Tibetan Tree, the Tibetan Diaspora Taking Root in America’s Heartland, is a photographic exploration of immigration, community and cultural identity. What it means to be “Tibetan” is changing as the people who are free to be “Tibetan” all live outside the borders of Tibet. The year 1991 marks the start of my personal involvement with this project.
After the Cultural Revolution, Chinese forces invaded Tibet in 1949 and established control of the province. This occupation provoked an uprising in 1959, in which 87,000 Tibetans died in the conflict with the People’s Liberation Army. Another 80,000 Tibetans escaped from Tibet and sought political asylum in Nepal, India, and Bhutan. At that time, the Dalai Lama and members of his government fled and established the Tibetan government-in-exile at Dharamsala, India. The Dalai Lama’s government was reorganized along democratic principles in order to preserve Tibetan culture and education, and seek the restoration of Tibet’s freedom. Tibetans throughout the world consider this government-in-exile to be the sole legitimate government of Tibet. Serious human rights violations against Tibetans have been documented over more than a half-century and, according to the U.S. Department of State and Human Rights Watch, continue in the Tibet Autonomous Region to the present day.
The Dalai Lama sought refuge for Tibetans in America in order to preserve their Tibetan culture in a free country. In 1989, the Tibetan U.S. Resettlement Project, a non-profit coalition of Tibetans-in-exile and American supporters, persuaded the U.S. Congress to grant 1,000 visas for “qualified displaced Tibetans” as part of the Immigration Act of 1990. Under this one-time agreement, these Tibetans were granted permanent residency and given green cards authorizing their right to work in the U.S. Cluster sites were established around the U.S. to maintain social cohesiveness, with Minnesota chosen as one of the 21 sites. Beginning in 1992, 300 Tibetan were resettled in Minneapolis and St. Paul, Minnesota. Five years later the family reunification program began, and more Tibetan refugees were allowed into the U.S. Sixteen years later, with a community numbering 3,000, the Twin Cities have the second largest Tibetan resettlement community outside of New York State.
In 1992, I spent six weeks photographing a young mother and her five-year old son during her last days in a Tibetan refugee camp in India. She resettled in Minneapolis as one of 1,000 individuals under the agreement between the U.S. Government and the Tibetan Government in exile. Her son remained behind with relatives until he could join his mother under the family reunification program. My Tibetan Tree project, which started as one person’s story, has branched out to encompass a community-based genealogy and history. My earliest images document this historically unique immigration process, showing Tibetans arriving at the airport and the generous Minnesotans who opened their homes and accompanied them to job interviews.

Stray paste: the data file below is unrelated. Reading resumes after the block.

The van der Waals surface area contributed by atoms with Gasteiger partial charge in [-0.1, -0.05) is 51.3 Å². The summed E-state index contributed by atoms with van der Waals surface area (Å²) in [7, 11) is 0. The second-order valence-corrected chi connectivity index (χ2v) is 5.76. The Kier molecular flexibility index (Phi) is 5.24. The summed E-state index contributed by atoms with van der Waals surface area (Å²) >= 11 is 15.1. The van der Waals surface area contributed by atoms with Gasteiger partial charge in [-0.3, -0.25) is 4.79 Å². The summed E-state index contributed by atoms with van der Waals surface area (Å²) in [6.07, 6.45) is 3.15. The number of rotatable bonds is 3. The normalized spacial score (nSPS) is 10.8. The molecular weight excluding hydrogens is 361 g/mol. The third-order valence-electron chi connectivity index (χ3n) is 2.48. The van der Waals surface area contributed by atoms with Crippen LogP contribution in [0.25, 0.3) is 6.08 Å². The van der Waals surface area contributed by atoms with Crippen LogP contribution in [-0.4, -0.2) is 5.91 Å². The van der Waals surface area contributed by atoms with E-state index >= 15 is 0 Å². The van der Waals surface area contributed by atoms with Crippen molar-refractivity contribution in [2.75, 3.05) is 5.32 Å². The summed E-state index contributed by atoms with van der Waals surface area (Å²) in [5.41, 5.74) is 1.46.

I have witnessed Minnesota’s Tibetan community arrive, assimilate, marry, have children and grow into one of the largest and most successful resettlement communities in America. Throughout this time, I have remained close to the community, documenting public events, demonstrations and family gatherings. Over the life of my project, I have collaborated with The Office of Tibet in New York and was the official photographer for the Dalai Lama’s first visit to Minnesota in 2001. With long-established community ties with the Tibetan American Foundation of Minnesota and its Tibetan Community Cultural Center, many view me as the archivist of their history.
As the project progresses, I will concentrate specifically on young people, as they are the ones who will preserve and perpetuate their Tibetan heritage. My archive shows the first Tibetans to immigrate here in the early 90s and the new photography will look at the number of beautiful thriving branches. I continue to document Tibetan-American life for future generations to show how Tibetan culture grows, changes and is preserved inside American culture. The work captures the cultural identity and universal truths revealed within the everyday rituals of family, school, work and home life. It is important that their stories be told so they can continue to heal from the experiences of their personal and collective histories. Although this project deals with Tibetans and Tibetan-Americans living in the United States, it is also a universal story of immigration, hardship, exodus, resettlement and renewal that has been played out across many cultures over centuries.